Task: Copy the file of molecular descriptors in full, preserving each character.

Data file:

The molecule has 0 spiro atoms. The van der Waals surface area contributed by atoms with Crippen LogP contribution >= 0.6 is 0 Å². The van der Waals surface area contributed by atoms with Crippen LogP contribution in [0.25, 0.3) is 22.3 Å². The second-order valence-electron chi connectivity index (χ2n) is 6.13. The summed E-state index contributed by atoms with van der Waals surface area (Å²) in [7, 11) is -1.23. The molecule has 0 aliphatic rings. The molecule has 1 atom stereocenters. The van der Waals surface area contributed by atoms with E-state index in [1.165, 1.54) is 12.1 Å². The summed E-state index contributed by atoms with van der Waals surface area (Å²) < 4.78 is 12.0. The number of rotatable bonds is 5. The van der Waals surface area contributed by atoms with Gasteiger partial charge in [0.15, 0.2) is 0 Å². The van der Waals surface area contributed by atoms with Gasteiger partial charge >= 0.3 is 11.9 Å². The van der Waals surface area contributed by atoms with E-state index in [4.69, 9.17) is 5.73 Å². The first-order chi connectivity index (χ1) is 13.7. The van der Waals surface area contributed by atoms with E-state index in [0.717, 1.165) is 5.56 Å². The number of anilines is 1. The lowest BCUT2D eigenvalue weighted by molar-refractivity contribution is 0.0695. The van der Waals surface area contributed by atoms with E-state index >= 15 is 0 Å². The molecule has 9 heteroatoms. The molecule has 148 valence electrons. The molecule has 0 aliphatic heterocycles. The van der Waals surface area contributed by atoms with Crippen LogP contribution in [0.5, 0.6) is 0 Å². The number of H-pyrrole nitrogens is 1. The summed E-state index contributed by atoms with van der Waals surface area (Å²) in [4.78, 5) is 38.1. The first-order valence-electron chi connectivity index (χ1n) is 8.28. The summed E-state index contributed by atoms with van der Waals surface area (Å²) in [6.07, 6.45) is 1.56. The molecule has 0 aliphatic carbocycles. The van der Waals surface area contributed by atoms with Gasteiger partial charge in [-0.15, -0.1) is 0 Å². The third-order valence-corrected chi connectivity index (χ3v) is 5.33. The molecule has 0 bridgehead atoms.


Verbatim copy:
The molecule has 0 spiro atoms. The van der Waals surface area contributed by atoms with Crippen LogP contribution >= 0.6 is 0 Å². The van der Waals surface area contributed by atoms with Crippen LogP contribution in [0.25, 0.3) is 22.3 Å². The second-order valence-electron chi connectivity index (χ2n) is 6.13. The summed E-state index contributed by atoms with van der Waals surface area (Å²) in [7, 11) is -1.23. The molecule has 0 aliphatic rings. The molecule has 1 atom stereocenters. The van der Waals surface area contributed by atoms with E-state index in [1.165, 1.54) is 12.1 Å². The summed E-state index contributed by atoms with van der Waals surface area (Å²) < 4.78 is 12.0. The number of rotatable bonds is 5. The van der Waals surface area contributed by atoms with Gasteiger partial charge in [0.15, 0.2) is 0 Å². The van der Waals surface area contributed by atoms with Gasteiger partial charge >= 0.3 is 11.9 Å². The van der Waals surface area contributed by atoms with E-state index in [4.69, 9.17) is 5.73 Å². The first-order chi connectivity index (χ1) is 13.7. The van der Waals surface area contributed by atoms with E-state index in [0.717, 1.165) is 5.56 Å². The number of anilines is 1. The lowest BCUT2D eigenvalue weighted by molar-refractivity contribution is 0.0695. The van der Waals surface area contributed by atoms with E-state index >= 15 is 0 Å². The molecule has 9 heteroatoms. The molecule has 148 valence electrons. The molecule has 0 aliphatic heterocycles. The van der Waals surface area contributed by atoms with Crippen LogP contribution in [0.5, 0.6) is 0 Å². The number of H-pyrrole nitrogens is 1. The summed E-state index contributed by atoms with van der Waals surface area (Å²) in [4.78, 5) is 38.1. The first-order valence-electron chi connectivity index (χ1n) is 8.28. The summed E-state index contributed by atoms with van der Waals surface area (Å²) in [6.07, 6.45) is 1.56. The molecule has 0 aliphatic carbocycles. The van der Waals surface area contributed by atoms with Gasteiger partial charge in [-0.15, -0.1) is 0 Å². The third-order valence-corrected chi connectivity index (χ3v) is 5.33. The molecule has 0 bridgehead atoms.